School of Cultures, Languages and Area Studies

Foundation year courses

Foundation degree students

Enter with BCC at A level


The Foundation programme is designed to equip you with the skills you need for degree-level study.

Who is it for?

  • UK and EU students whose school-leaving qualifications do not meet the admissions requirements for direct entry to our undergraduate programmes.
  • mature students holding non-standard qualifications
  • students facing education barriers.

What do you study?

All Foundation Year students study the same six modules:

  • Critical Thinking and Reflective Learning
  • Language and Culture
  • Media and Visual Culture
  • Narrative and Creativity
  • Important Thinkers through History
  • The Project

Full course details are in the prospectus

Progression to degree programme

Upon successful completion of your Foundation Year, you will automatically progress to your chosen undergraduate degree.

Successful completion means you:

  • pass all modules according to the standard University UG Regulations at the first attempt, and
  • obtain a minimum credit-weighted average of 50%

Russell Fisher Foundation 2016-17

Having been out of education for pretty much 10 years the Foundation year gave me a bit of a refresher and eased me in to life at the University without putting too much pressure on me.

It gave me the tools I needed for an undergraduate course. 

Russell Fisher, Foundation entry 2016-17




Detailed entry criteria

All applications are considered in relation to i) academic and ii) widening participation criteria as outlined below.

A levels: BCC. Must also include GCSE English language level 4 (grade C) or above. We do not consider graduate students or International applicants for this programme.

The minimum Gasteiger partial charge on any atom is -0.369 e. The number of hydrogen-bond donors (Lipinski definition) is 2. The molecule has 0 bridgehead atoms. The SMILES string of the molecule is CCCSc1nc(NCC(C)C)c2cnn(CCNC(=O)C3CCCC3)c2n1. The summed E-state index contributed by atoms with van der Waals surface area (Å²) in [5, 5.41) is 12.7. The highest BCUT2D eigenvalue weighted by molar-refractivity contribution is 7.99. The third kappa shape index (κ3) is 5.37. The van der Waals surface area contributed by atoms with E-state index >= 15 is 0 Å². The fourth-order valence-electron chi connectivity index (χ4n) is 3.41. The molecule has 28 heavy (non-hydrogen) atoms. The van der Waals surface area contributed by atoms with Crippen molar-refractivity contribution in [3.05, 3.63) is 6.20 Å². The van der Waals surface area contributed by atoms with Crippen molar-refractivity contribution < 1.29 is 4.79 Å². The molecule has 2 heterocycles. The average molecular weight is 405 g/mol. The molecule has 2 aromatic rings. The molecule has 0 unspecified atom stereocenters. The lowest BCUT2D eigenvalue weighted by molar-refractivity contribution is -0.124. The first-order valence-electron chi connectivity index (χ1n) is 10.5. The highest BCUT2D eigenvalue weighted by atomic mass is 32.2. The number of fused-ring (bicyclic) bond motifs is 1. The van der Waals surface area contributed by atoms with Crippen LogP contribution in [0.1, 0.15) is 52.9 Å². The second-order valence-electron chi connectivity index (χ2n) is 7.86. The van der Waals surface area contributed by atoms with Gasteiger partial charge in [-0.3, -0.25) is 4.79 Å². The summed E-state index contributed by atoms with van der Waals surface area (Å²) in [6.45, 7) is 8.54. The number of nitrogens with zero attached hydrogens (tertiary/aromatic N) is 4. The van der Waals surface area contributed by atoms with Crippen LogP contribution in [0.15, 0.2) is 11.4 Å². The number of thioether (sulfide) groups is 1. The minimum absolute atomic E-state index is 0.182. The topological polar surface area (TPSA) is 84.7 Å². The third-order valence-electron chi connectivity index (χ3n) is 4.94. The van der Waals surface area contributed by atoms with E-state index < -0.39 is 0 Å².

Some of the BA language programmes may require specific language qualifications. Please contact us for more details.

Arts and humanities foundation students, typically, will fulfil a number of the following criteria:

  • Being a first generation entrant to Higher Education;
  • Family, cultural or financial reasons for needing to study in the East Midlands;
  • Attending a school or college without a strong tradition of progression to Higher Education;
  • Attending a school or college with a low average A level score;
  • Living in a deprived home location;
  • Being (or having been) a refugee;
  • Being (or having been) in local authority care (looked after);
  • Other disadvantaging circumstances/extenuating circumstances (reviewed on an individual basis).

Data relevant to the criteria above are requested and generated as part of the UCAS application process. Where appropriate, you may also choose to reflect on your experiences in relation to these criteria in your personal statement or request that they are mentioned in your supporting reference.

Alternative qualifications

BTEC National Diploma : applicants will be considered on an individual basis. Minimum five GCSEs, combination of grades B and C including B English language.

Scottish Advanced Highers: Minimum of five grade 2s at Standard level including English language. Minimum of five grades BBBCC at Higher level.

Mature students

We welcome enquiries from mature students who have non-standard qualifications and/or have been away from education for a while. Please contact us directly in the first instance

English language requirements

Standard English language requirements in Arts are IELTS 7.0 (no less than 6.0 in any element); TOEFL iBT 100 (no less than 20 in speaking and 19 in each other element).  

I always had the worry that I might not get the A level results I needed - so this was a great option for me.

Aimee Hudson-Brown, Foundation entry 2016/17